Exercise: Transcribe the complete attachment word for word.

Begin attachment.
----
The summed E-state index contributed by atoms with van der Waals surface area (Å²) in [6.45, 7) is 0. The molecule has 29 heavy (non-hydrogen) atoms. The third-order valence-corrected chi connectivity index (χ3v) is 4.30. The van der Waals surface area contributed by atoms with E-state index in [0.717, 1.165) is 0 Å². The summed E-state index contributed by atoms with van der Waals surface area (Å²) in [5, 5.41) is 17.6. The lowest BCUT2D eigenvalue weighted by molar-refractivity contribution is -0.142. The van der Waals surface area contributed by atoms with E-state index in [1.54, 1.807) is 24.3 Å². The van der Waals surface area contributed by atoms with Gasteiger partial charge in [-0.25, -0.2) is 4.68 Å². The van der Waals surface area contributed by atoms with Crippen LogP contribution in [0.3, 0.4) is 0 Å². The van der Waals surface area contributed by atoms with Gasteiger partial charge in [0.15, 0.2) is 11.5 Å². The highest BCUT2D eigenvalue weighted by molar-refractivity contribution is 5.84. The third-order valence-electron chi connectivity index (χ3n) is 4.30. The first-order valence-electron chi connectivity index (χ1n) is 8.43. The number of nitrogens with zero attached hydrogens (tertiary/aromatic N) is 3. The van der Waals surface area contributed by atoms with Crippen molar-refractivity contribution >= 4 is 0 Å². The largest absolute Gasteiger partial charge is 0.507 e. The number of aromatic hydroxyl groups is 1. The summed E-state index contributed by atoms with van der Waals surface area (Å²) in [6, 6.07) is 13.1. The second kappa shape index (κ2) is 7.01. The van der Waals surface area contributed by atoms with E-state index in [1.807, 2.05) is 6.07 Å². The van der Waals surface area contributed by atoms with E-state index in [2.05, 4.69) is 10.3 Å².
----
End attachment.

The summed E-state index contributed by atoms with van der Waals surface area (Å²) in [6.45, 7) is 0. The molecule has 29 heavy (non-hydrogen) atoms. The third-order valence-corrected chi connectivity index (χ3v) is 4.30. The van der Waals surface area contributed by atoms with E-state index in [0.717, 1.165) is 0 Å². The summed E-state index contributed by atoms with van der Waals surface area (Å²) in [5, 5.41) is 17.6. The lowest BCUT2D eigenvalue weighted by molar-refractivity contribution is -0.142. The van der Waals surface area contributed by atoms with E-state index in [1.54, 1.807) is 24.3 Å². The van der Waals surface area contributed by atoms with Gasteiger partial charge in [-0.25, -0.2) is 4.68 Å². The van der Waals surface area contributed by atoms with Crippen LogP contribution in [0.3, 0.4) is 0 Å². The van der Waals surface area contributed by atoms with Gasteiger partial charge in [0.15, 0.2) is 11.5 Å². The highest BCUT2D eigenvalue weighted by molar-refractivity contribution is 5.84. The third-order valence-electron chi connectivity index (χ3n) is 4.30. The first-order valence-electron chi connectivity index (χ1n) is 8.43. The number of nitrogens with zero attached hydrogens (tertiary/aromatic N) is 3. The van der Waals surface area contributed by atoms with Crippen molar-refractivity contribution >= 4 is 0 Å². The largest absolute Gasteiger partial charge is 0.507 e. The number of aromatic hydroxyl groups is 1. The summed E-state index contributed by atoms with van der Waals surface area (Å²) in [6, 6.07) is 13.1. The second kappa shape index (κ2) is 7.01. The van der Waals surface area contributed by atoms with E-state index in [1.807, 2.05) is 6.07 Å². The van der Waals surface area contributed by atoms with E-state index in [2.05, 4.69) is 10.3 Å².